Design Marketing

What is Growth Driven Design?

Written by Roberta Cinus

Have you ever worked on the redesign of a website? How did you set the process when the website size was extensive? How often the client didn’t end up with the results expected in terms of website performances?

Whatever your role could be in marketing, account or project management teams, I guess your memories brought up headaches, challenges, unreliable and inconsistent results.

Now breathe a sigh of relief, there is good news for you: a pretty recent approach is able to help you facing the issue and ditching the broken traditional web design process. It’s called Growth Driven Design [GDD], which is an agile approach applied to the website development process able to minimise risks and drive optimal results using data and making changes based on your ongoing analysis of visitors’ needs and your lead conversions.

GDD is a course offered by the HubSpot Academy and has two sets of training and certifications: one is dedicated to digital agencies, while the other is dedicated to individuals. The latter lasts just over 4 hours and it is the one I successfully attended last April getting also its certification.

Uncovering the approach through this video course changed completely my perspective on website redesign and development making it even more deeply connected with user journeys mapping and the strategy phase both needed to build a compelling and result driven website. Unfortunately, I had no chances yet to fully apply it into my daily work, but I can’t wait to test it and try to customise it based on my future projects’ goals. I think it goes well also with the Modern Agile methodology, so I can’t be more excited 🙂

Growth Driven Design is an Agile and Lean approach focused on Performance Optimisation

The GDD methodology combines lean and agile principles into a highly effective data-driven web design process. Its goal is to build a peak performing website getting something valuable out the door as soon as possible rather than wait two years before launching a new website. Once you have launched the pad, you start to test, iterate and keep making tweaks to drive better and stronger results for your clients.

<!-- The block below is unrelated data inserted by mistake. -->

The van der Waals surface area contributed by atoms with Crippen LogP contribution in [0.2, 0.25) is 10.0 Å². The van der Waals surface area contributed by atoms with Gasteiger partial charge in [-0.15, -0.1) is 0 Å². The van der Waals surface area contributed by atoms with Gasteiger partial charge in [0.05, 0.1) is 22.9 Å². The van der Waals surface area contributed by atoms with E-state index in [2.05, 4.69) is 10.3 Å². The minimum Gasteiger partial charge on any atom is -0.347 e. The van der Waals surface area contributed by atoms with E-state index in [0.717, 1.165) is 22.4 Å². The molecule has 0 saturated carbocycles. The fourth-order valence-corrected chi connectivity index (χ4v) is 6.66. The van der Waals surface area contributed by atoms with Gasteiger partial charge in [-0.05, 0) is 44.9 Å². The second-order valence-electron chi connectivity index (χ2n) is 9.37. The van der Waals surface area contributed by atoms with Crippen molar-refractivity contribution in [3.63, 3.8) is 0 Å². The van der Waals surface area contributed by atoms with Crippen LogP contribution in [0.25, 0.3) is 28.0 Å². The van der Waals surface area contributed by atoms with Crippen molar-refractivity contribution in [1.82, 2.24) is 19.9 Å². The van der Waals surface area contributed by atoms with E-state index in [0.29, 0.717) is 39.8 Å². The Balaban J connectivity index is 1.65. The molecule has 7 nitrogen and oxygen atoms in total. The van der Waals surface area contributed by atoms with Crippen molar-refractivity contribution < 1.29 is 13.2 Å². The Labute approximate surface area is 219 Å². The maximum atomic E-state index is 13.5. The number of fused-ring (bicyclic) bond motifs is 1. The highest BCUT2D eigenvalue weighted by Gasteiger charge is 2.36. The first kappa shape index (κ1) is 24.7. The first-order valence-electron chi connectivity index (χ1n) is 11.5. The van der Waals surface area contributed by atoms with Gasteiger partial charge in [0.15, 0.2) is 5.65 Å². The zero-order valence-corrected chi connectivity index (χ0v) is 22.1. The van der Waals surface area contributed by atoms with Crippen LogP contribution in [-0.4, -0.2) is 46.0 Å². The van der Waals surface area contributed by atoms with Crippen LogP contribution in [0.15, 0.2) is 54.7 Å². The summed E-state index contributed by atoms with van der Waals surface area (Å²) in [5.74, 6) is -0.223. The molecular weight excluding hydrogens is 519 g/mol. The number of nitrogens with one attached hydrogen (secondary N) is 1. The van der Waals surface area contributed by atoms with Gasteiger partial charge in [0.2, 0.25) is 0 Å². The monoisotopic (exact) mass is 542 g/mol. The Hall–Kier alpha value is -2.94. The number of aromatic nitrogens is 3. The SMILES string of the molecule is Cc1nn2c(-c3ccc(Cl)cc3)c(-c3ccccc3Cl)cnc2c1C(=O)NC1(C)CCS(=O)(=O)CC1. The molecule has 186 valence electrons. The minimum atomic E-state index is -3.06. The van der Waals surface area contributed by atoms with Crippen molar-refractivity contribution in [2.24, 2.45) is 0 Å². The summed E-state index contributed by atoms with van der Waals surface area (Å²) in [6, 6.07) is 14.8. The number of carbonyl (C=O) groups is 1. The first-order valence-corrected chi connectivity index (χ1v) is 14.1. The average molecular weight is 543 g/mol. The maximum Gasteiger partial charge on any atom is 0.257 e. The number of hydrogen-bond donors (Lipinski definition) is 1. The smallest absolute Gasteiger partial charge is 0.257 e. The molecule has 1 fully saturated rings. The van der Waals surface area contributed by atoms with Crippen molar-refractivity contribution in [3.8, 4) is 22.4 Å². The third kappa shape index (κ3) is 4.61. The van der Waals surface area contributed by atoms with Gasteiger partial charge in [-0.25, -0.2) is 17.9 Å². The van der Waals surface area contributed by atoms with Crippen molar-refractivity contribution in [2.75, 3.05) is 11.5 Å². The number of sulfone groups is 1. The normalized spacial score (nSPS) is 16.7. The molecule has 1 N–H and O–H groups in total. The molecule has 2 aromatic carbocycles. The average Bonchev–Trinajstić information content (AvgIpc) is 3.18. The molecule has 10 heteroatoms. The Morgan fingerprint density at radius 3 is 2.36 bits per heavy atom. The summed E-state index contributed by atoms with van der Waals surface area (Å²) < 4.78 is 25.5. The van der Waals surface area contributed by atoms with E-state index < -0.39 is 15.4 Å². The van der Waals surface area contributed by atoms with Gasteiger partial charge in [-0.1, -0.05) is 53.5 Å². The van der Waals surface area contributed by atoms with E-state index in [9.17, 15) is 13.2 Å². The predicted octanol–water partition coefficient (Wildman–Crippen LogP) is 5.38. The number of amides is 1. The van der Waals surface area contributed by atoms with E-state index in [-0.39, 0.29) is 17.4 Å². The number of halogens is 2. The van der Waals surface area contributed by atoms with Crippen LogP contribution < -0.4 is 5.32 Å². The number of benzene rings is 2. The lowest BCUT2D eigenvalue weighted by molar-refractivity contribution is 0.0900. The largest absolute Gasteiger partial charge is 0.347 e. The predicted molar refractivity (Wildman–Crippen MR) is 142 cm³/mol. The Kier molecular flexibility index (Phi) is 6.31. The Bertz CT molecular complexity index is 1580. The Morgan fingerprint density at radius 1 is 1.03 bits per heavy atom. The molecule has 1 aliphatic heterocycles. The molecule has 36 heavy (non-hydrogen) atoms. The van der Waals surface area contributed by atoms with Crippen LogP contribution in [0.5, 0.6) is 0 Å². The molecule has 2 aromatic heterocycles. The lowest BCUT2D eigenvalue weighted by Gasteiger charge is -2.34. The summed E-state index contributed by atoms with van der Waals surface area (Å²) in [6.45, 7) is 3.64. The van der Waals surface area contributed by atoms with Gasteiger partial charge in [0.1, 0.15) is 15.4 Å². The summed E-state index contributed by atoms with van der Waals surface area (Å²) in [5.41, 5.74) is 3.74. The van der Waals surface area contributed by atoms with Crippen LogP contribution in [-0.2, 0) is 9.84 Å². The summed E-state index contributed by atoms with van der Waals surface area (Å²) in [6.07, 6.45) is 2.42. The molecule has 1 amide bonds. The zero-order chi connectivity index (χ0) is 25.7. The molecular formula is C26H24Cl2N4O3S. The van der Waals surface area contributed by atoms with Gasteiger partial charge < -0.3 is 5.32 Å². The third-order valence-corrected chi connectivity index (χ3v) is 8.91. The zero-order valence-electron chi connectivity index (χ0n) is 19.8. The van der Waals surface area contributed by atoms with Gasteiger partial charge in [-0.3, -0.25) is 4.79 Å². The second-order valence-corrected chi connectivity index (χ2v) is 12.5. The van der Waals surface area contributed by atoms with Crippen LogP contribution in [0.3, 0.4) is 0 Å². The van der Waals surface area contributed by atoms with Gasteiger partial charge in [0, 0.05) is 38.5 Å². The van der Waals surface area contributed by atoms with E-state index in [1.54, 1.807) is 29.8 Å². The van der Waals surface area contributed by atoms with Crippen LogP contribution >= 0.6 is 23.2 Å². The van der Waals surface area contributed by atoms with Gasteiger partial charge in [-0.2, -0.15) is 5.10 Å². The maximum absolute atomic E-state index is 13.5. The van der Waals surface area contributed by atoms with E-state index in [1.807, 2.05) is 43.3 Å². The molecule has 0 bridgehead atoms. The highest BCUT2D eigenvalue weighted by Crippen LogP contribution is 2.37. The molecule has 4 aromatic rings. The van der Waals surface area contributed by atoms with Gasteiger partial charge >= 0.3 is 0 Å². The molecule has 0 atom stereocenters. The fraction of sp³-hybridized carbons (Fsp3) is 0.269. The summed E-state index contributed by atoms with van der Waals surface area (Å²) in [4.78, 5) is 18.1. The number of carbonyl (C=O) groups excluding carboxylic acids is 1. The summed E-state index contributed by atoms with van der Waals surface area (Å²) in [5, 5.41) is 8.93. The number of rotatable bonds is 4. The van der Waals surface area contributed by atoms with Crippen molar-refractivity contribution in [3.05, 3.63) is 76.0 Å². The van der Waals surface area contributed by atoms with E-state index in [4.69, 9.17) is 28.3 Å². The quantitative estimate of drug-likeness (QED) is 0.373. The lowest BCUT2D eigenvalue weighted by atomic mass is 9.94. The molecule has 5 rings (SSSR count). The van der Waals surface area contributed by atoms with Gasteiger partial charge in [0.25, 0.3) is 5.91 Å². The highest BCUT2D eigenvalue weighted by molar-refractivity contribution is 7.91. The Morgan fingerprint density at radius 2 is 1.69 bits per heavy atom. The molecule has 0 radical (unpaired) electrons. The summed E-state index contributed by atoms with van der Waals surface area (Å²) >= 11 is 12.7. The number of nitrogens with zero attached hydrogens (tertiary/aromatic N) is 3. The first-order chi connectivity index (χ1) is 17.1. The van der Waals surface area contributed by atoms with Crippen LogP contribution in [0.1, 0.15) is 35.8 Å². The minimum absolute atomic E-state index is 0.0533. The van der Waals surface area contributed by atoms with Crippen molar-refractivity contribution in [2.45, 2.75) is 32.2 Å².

We can say, the process is:

  • Agile, because it is an iterative and collaborative process for deconstructing complex projects with high uncertainty into bite-sized chunks
  • Lean, because the thinking mindset eliminates waste, reduce risk, maximise efficiencies keeping in mind the goal to maximise value for the customer applying the build-measure-learn loop

While traditional website redesign very often involves a leap of faith in the dark, being based on assumptions and opinions that are not tested and can easily get unpredictable results, with GDD you are investing in hypothesis testing and ultimately in the growth of your business.

In fact, GDD can be defined also as a tool stack, integration of multiple tools able to add value and drive results collecting data and supporting smarter choices. The approach consists in designing websites content considering information usefulness and stickiness, tailoring messages to the targeted personas and keeping in mind constantly UX and conversion rate optimisation.

The Growth Driven Design approach in practice: phases and cycle

Let’s take a look at how this happens in practice. GDD consists of many different processes occurring in order but then in a cycle, which is key to get a successful and peak performance website.

Phase 1 consists of two stages: Strategy stage and Launch Pad stage which can be summarised as Planning stage, the first, and Development stage, the latter.
The Strategy step lasts 10 to 14 days and allows to set smart goals, understand user behaviour, solve design problems, and connect the website with its customers.
First, you start working on brainstorming ideas and wishlisting elements you would like to change, then you prioritise and deprioritise action items in the process identifying the core 20% of items that will make 80% of the impact. Each action item should be related to hypothesis statements looking back to goals and personas focus: this will help you develop an empathetic understanding of your audience’s world and how the website can solve problems along their journey constantly trying to understand their emotions, desired outcomes, and challenges.